Atlantic Canada economic prospects improves, resources assist - RBC9/11/2012
TORONTO (miningweekly.com) – The Royal Bank of Canada (RBC) said it expected a sizeable drop in oil and gas extraction output - the largest contributor to the gross domestic product (GDP) in Newfoundland and Labrador on an industry basis - would slow economic growth substantially to 1.5% this year, down from 3% in 2011.
The RBC on Monday stated in its latest ‘RBC Economics Provincial Outlook’ report that maintenance work at two significant oil fields contributed to a decline of 10.5% in crude oil production in the first half of the year, driving GDP growth lower.
As both fields resume operation, RBC anticipated a rebound in oil production in 2013. This rebound, along with metals-mining production booming in the province, was expected to lead to the real GDP growing much faster at 3.3% in 2013.
Solid gains in Newfoundland and Labrador's exports of industrial goods more than offset recent declines in energy exports, and drove overall nominal exports for the province higher by 13% year-to-date.
Iron-ore exports increased nearly 18% through June, while machinery and equipment exports increased more than ten-fold in the second quarter following four consecutive yearly declines.
"We expect production to ramp up at mining sites in Newfoundland and Labrador, including the direct-shipping iron-ore project, which should support further gains in mineral output in 2013. With all oil fields back in operation by then, the province's exports will be firing on all cylinders,” RBC senior VP and chief economist Craig Wright said in a statement.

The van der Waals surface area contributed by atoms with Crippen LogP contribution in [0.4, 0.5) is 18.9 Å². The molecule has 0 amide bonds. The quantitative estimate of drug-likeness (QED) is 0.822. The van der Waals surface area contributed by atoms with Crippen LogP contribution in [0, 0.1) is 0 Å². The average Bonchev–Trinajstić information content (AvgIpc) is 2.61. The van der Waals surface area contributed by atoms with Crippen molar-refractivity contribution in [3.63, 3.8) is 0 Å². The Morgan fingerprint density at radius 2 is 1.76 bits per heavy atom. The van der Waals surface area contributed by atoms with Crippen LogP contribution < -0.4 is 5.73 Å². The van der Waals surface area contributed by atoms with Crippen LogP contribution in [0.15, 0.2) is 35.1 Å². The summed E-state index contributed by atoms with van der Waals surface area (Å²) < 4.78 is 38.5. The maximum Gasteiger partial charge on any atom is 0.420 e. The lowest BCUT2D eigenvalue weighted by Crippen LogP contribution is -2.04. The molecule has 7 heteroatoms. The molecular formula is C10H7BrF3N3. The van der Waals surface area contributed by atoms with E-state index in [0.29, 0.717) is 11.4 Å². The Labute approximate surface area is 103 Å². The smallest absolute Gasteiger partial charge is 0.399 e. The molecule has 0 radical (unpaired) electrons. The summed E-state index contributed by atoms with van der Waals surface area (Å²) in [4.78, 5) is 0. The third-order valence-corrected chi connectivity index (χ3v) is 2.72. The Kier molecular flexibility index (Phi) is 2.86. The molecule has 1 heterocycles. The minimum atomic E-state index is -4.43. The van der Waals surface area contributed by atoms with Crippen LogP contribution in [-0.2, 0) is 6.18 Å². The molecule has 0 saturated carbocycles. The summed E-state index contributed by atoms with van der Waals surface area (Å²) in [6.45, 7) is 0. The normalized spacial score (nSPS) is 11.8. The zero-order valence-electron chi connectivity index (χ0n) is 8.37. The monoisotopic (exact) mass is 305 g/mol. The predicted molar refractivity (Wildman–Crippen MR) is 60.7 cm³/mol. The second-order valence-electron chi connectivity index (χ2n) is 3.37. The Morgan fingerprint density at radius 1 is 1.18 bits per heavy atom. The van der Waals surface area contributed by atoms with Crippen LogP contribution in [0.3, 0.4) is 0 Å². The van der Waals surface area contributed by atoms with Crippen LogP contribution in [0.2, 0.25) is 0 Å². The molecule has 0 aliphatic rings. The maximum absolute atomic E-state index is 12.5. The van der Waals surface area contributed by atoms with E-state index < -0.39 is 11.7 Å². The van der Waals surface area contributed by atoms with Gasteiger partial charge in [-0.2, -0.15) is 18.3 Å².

The proposed $5-billion transportation link for iron-ore producers and a $3.1-billion investment in Alderon Iron Ore, RBC said it expected that business capital investment would also continue to support growth in the province in the years ahead.
Although employment has retreated from an all-time high in the spring, RBC expected job gains would improve and post a 1.7% gain in 2012. “Both consumers and businesses will keep Newfoundland and Labrador's domestic economy humming in 2013,” RBC said.
The bank also said it expected increased spending on significant capital projects and a full year of natural gas production at Deep Panuke from next year, to lead to an acceleration in Nova Scotia's economy in 2013.
New Brunswick was expected to yield Atlantic Canada's lowest economic growth rate this year, with real GDP growth forecast to reach 1%. RBC said Prince Edward Island was to see the strongest economic growth in Atlantic Canada in 2012, enjoying a solid run in its export sector and continued resilience within the province. Overall performance in the province would maintain a moderate pace, with real GDP growth of 1.8% this year.
After posting its largest deficit in almost two decades in 2009/10, the New Brunswick government set out an ambitious plan to balance its books by 2014/15. This plan generated the first spending cut in 11 years in 2011/12.
Despite the persistent economic uncertainty thus far this year, RBC's outlook for New Brunswick in 2013 was expected to brighten.